A digital fiat currency and government-issued mobile money platform could transform the Sub-Saharan African economy, according to nanopay CEO Laurence Cooke, who recently visited East Africa to explore opportunities in the region and has returned with some key insights.
First and foremost, he said, banking in Sub-Saharan Africa is almost exclusively urban. However, the vast majority of the population lives in rural areas and is therefore unbanked. The nearest bank could be a multiple days’ walk away. That’s why the economy has historically been cash-based.
Today, Cooke said, people are shifting away from physical tender to mobile money providers.
The problem with these solutions is that they’re delivered by foreign mobile operators, which makes them expensive, costing participants around 10 percent of the transaction value. There is a minimum cash-out fee, which has led to the practice of exchanging IOUs until customers build up enough to make a larger payment.
Thus, micropayments, such as the amount someone would pay for a cup of coffee, become unfeasible transactions, Cooke said. Any payment smaller than around $10 simply wouldn’t be worth it, since the customer would pay more in transaction fees than he would for the coffee.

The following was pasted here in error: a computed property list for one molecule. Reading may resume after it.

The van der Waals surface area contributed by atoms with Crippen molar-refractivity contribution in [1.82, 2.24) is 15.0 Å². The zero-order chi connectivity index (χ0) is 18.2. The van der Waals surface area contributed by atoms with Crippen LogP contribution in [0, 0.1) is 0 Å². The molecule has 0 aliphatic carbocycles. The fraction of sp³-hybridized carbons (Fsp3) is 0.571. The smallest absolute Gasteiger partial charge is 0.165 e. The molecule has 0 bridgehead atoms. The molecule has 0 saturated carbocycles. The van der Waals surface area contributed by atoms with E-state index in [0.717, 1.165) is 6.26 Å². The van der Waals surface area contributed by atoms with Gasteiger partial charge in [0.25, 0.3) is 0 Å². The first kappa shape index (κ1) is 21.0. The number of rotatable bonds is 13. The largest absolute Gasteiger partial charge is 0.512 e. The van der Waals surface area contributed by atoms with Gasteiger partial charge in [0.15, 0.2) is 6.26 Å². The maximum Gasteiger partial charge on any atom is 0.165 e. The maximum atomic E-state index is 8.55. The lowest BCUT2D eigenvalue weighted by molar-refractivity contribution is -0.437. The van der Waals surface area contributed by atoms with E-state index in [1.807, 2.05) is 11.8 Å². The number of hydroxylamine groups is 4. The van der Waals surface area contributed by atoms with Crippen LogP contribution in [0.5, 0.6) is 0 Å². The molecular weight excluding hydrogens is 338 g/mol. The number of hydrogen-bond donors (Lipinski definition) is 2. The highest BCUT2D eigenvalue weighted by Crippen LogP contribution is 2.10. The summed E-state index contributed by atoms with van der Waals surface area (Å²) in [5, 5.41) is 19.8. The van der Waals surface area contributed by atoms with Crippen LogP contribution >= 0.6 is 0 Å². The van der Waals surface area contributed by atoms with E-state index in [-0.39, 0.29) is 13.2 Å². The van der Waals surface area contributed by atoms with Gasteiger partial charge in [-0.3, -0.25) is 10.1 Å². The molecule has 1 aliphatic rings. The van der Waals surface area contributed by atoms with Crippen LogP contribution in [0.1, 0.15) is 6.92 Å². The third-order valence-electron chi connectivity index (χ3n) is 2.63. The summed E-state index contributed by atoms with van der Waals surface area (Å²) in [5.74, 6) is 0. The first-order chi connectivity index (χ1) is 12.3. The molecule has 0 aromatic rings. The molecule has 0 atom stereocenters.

Then there’s the problem of closed-loop systems: To accept money on multiple platforms, Cooke said, sellers are swapping out multiple SIM cards in their phones. The system should provide this capability, not require users to MacGyver their way around available tools.
Finally, said Cooke, these mobile money platforms are unregulated, yet they have replaced banks as the go-to for financial services. Due to a lack of security and privacy, most of the platforms would not succeed in a first-world setting, but in this region, Cooke said, there isn’t a better option.
That’s an opportunity for providers to make their platforms better, he said. But perhaps the greater opportunity is for the government, which Cooke said could step in and offer a solution with ubiquity.
Payments are currently happening outside the government’s visibility, so it isn’t earning any taxes on that activity. And when the poorest people are paying the highest prices to do payments at all, Cooke noted, that’s money leaving the system and going to a foreign player.
Cooke said governments should consider providing their own mobile money platforms for free to end users, which would ensure everyone in the country has access to financial services and would begin to generate tax benefits at the same time.
More than that, Cooke said it’s time to think about taking things to the next generation with solutions that work on multiple platforms — and that must include offline platforms.